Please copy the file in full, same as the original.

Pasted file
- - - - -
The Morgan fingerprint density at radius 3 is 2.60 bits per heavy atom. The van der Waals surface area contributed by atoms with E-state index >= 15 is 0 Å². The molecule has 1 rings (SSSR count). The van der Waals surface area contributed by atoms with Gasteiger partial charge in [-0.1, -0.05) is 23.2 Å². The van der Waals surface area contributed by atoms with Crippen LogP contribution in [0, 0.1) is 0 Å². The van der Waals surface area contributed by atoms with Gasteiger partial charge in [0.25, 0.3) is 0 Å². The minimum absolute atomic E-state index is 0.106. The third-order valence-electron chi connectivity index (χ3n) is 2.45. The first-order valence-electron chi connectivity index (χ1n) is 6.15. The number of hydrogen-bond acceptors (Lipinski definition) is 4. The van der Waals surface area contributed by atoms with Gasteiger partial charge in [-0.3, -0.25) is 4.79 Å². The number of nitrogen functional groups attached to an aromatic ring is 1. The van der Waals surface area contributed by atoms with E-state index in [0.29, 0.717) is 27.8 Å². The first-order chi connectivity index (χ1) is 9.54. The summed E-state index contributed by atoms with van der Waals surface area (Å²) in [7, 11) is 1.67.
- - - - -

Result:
The Morgan fingerprint density at radius 3 is 2.60 bits per heavy atom. The van der Waals surface area contributed by atoms with E-state index >= 15 is 0 Å². The molecule has 1 rings (SSSR count). The van der Waals surface area contributed by atoms with Gasteiger partial charge in [-0.1, -0.05) is 23.2 Å². The van der Waals surface area contributed by atoms with Crippen LogP contribution in [0, 0.1) is 0 Å². The van der Waals surface area contributed by atoms with Gasteiger partial charge in [0.25, 0.3) is 0 Å². The minimum absolute atomic E-state index is 0.106. The third-order valence-electron chi connectivity index (χ3n) is 2.45. The first-order valence-electron chi connectivity index (χ1n) is 6.15. The number of hydrogen-bond acceptors (Lipinski definition) is 4. The van der Waals surface area contributed by atoms with Gasteiger partial charge in [-0.3, -0.25) is 4.79 Å². The number of nitrogen functional groups attached to an aromatic ring is 1. The van der Waals surface area contributed by atoms with E-state index in [0.29, 0.717) is 27.8 Å². The first-order chi connectivity index (χ1) is 9.54. The summed E-state index contributed by atoms with van der Waals surface area (Å²) in [7, 11) is 1.67.